NHTSA Warns Tesla To Stop ‘Misleading’ People On Model 3 Safety Rating

Tesla Model 3 Safety Ratings

The National Highway Traffic Safety Administration (NHTSA) had earlier warned Tesla to stop making misleading statements regarding its Model 3 safety rating. The agency is planning to report Tesla to the FTC consumer division to investigate any false claims made by the company. The truffle between Tesla and NHTSA started after the Tesla Model 3 electric car passed with flying colors in the NHTSA crash test.

The Tesla Model 3 was awarded a 5-star rating which is the highest crash-test score the NHTSA awards. This prompted Elon to make a statement regarding the Tesla Model 3 that it has the lowest probability of injury to occupants than any vehicle ever tested by the NHTSA.

Although technically and factually Tesla is correct, NHTSA claims that their safety ratings are being taken out of context. Thus the agency has decided to come out and clear the air once and for all.

NHTSA Says Tesla Model 3 Safety Ratings Aren’t What They Seem

Tesla Model 3 Safety Ratings Issue

If you own a Tesla Model 3 and are worried whether your car has a false safety rating or not, then there’s no need to panic. All the scores awarded to the Tesla Model 3 electric car are totally legit. It’s in the way those scores are being interpreted and is causing a problem between NHTSA and Tesla.

Technically Tesla is a safe car because it scored flawlessly in all the tests conducted by the NHTSA. Furthermore, Tesla also went the extra mile and got the Model 3 tested for Vehicle Safety Score or VSS. The better the VSS score, the less likely the occupants are to get injured. Tesla Model 3 achieved the highest VSS score than any other car on the market, which gave them a unique opportunity to be factually correct and boast their technical prowess at the same time.

This is why Elon said that Tesla Model 3 has the lowest risk of injury to occupants.

However, the problem with this statement, as NHTSA points out, is basic physics. The score awarded to the Tesla Model 3 is relative and does not guarantee low injury probability in all types of crashes.

For example, if the Tesla Model 3, which weighs around 1,650 kg, were to crash head to head with a FORD F-150 having a weight of 2,766 kg, the occupants of the heavier vehicle were more likely to survive the crash.

This is because of basic physics, the more mass a vehicle has, the more inertia it has. Thus, when a crash happens, the body of the heavier vehicle is able to absorb more impact caused by the collision.

The NHTSA has already said that it is not possible to say that the Tesla Model 3 with its 5-star ratings is safer than other similarly rated vehicles during a head-to-head collision.

A lawyer for Tesla says the company respectfully disagrees with the agency’s claims. According to the lawyer, the company isn’t claiming anything that is ‘misleading’. Regarding NHTSA’s reasoning that the car’s weight is an important factor in determining the risk of injury, Tesla said that no claim has been made from their side that Tesla Model 3 will outperform any heavier vehicle.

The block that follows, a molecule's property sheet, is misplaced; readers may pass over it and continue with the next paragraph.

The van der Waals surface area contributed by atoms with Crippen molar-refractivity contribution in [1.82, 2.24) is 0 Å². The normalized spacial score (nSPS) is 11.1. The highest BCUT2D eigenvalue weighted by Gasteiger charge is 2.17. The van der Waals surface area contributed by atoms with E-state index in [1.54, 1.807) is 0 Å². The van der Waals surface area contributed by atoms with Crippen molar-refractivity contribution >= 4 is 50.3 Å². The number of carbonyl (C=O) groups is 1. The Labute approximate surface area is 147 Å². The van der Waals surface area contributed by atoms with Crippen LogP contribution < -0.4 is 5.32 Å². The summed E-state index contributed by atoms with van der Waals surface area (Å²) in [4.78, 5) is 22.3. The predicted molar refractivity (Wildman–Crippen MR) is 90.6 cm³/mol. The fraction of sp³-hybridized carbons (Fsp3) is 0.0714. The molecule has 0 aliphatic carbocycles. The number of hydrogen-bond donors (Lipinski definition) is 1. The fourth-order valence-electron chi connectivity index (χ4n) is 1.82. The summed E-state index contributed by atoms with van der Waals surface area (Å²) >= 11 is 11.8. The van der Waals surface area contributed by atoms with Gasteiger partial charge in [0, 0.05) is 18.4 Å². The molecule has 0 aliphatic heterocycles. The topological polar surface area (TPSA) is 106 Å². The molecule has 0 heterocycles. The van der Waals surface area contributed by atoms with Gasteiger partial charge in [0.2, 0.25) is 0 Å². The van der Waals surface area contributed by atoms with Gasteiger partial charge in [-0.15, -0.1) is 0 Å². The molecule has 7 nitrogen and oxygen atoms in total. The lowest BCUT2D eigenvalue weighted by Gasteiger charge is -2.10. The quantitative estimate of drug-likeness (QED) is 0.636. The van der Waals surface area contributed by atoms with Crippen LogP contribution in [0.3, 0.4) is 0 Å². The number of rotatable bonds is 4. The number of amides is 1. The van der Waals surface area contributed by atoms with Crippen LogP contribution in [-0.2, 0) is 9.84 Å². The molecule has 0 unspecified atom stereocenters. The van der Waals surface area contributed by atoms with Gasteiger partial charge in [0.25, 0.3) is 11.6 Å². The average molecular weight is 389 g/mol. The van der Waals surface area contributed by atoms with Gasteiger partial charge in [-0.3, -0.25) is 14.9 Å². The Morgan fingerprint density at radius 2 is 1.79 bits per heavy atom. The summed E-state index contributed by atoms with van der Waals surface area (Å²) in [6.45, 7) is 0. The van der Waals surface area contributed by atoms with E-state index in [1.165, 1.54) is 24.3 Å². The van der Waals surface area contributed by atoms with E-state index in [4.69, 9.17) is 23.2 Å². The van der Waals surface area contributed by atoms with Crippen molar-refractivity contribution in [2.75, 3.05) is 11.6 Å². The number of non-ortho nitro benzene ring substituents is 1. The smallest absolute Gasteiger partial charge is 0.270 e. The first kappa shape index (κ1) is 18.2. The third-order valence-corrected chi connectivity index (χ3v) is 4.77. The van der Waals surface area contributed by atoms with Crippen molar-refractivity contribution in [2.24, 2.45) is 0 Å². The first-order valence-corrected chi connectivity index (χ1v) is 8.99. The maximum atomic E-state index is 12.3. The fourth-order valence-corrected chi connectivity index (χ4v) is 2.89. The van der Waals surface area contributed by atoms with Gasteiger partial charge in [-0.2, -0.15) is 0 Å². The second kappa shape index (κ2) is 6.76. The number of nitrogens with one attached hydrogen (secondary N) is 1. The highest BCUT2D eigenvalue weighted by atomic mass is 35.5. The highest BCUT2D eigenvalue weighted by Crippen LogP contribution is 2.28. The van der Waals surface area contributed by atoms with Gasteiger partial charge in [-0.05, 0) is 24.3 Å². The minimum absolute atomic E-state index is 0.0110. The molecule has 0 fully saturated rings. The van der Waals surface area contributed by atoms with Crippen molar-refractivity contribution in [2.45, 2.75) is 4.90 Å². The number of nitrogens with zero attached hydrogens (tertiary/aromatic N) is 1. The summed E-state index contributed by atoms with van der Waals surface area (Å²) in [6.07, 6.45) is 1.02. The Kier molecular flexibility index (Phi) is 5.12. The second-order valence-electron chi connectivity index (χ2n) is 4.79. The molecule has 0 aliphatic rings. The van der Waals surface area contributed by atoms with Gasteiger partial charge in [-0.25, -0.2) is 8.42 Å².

Tesla’s Not First Rodeo

Tesla is no stranger to any type of controversies and this isn’t their first rodeo with authorities either. Earlier in 2013, Tesla had also locked horns with the NHTSA over the safety ratings of Model S. Back then, Elon had claimed that Tesla Model S had achieved “a new record for the lowest likelihood of injury to occupants.”

In a 2018 blog post, the NTSHA reiterated that there is no ‘safest vehicle’ among all the vehicles awarded a 5-star rating. But Tesla isn’t ready to budge. The electric car maker is going to stick with the VSS score.

That’s why this time around the NHTSA is planning to report Tesla to the Federal Trade Commission’s Beaurau of Consumer Protection to clear the issue once and for all.

Tesla Model 3 And Trouble

Keeping aside this ongoing tug of war between Elon Musk and NHTSA, no one can ignore the fact that Tesla Model 3 is an outright performer. The electric car has been awarded perfect scores in the European NCAP safety tests and Australian ANCAP safety tests as well.

Model 3 is currently among the best selling cars in the US and is doing well in several parts of Europe as well. Now, whether the Tesla Model 3 safety rating issue will affect its sales in the future remains to be seen.

Tesla is currently battling lawsuits over the infamous autopilot crash involving an Apple engineer.

My Take

Sure, physics is on the side of NHTSA but the agency only tests the physical integrity of the Tesla electric car and not the other safety features like the autopilot, full-self driving capabilities, and emergency braking.

Hence, based on the highest VSS score and the added safety features provided by the software updates, it is safe to assume that Tesla Model 3 is one of the safest vehicles out there.

Now, it’ll always remain debatable ‘whether it is the safest vehicle of all time.’

Also Read: Tesla’s New Emergency Braking System Can Prevent Cars From Hitting People

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